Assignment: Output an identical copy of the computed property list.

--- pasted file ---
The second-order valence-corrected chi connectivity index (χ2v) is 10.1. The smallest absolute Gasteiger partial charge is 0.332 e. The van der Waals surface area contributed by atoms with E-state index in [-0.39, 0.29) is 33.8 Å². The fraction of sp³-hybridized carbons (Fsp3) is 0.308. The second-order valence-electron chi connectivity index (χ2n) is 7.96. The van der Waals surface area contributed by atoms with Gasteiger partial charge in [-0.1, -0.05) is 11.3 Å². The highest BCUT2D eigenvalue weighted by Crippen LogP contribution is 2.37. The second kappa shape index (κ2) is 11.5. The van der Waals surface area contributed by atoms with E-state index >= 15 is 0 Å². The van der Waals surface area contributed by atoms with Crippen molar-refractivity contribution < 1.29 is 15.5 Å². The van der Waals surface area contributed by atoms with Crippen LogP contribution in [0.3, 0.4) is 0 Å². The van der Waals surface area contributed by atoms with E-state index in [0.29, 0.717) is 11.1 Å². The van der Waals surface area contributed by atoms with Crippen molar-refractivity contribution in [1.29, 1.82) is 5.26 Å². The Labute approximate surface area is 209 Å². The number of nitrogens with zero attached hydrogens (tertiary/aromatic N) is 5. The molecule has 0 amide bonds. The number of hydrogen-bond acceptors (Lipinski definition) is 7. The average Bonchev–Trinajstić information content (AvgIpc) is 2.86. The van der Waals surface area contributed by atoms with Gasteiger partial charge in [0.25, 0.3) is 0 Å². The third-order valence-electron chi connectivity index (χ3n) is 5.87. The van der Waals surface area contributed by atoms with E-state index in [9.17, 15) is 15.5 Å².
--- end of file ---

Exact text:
The second-order valence-corrected chi connectivity index (χ2v) is 10.1. The smallest absolute Gasteiger partial charge is 0.332 e. The van der Waals surface area contributed by atoms with E-state index in [-0.39, 0.29) is 33.8 Å². The fraction of sp³-hybridized carbons (Fsp3) is 0.308. The second-order valence-electron chi connectivity index (χ2n) is 7.96. The van der Waals surface area contributed by atoms with Gasteiger partial charge in [-0.1, -0.05) is 11.3 Å². The highest BCUT2D eigenvalue weighted by Crippen LogP contribution is 2.37. The second kappa shape index (κ2) is 11.5. The van der Waals surface area contributed by atoms with E-state index >= 15 is 0 Å². The van der Waals surface area contributed by atoms with Crippen molar-refractivity contribution < 1.29 is 15.5 Å². The van der Waals surface area contributed by atoms with Crippen LogP contribution in [0.3, 0.4) is 0 Å². The van der Waals surface area contributed by atoms with E-state index in [0.29, 0.717) is 11.1 Å². The van der Waals surface area contributed by atoms with Crippen molar-refractivity contribution in [1.29, 1.82) is 5.26 Å². The Labute approximate surface area is 209 Å². The number of nitrogens with zero attached hydrogens (tertiary/aromatic N) is 5. The molecule has 0 amide bonds. The number of hydrogen-bond acceptors (Lipinski definition) is 7. The average Bonchev–Trinajstić information content (AvgIpc) is 2.86. The van der Waals surface area contributed by atoms with Gasteiger partial charge in [0.25, 0.3) is 0 Å². The third-order valence-electron chi connectivity index (χ3n) is 5.87. The van der Waals surface area contributed by atoms with E-state index in [9.17, 15) is 15.5 Å².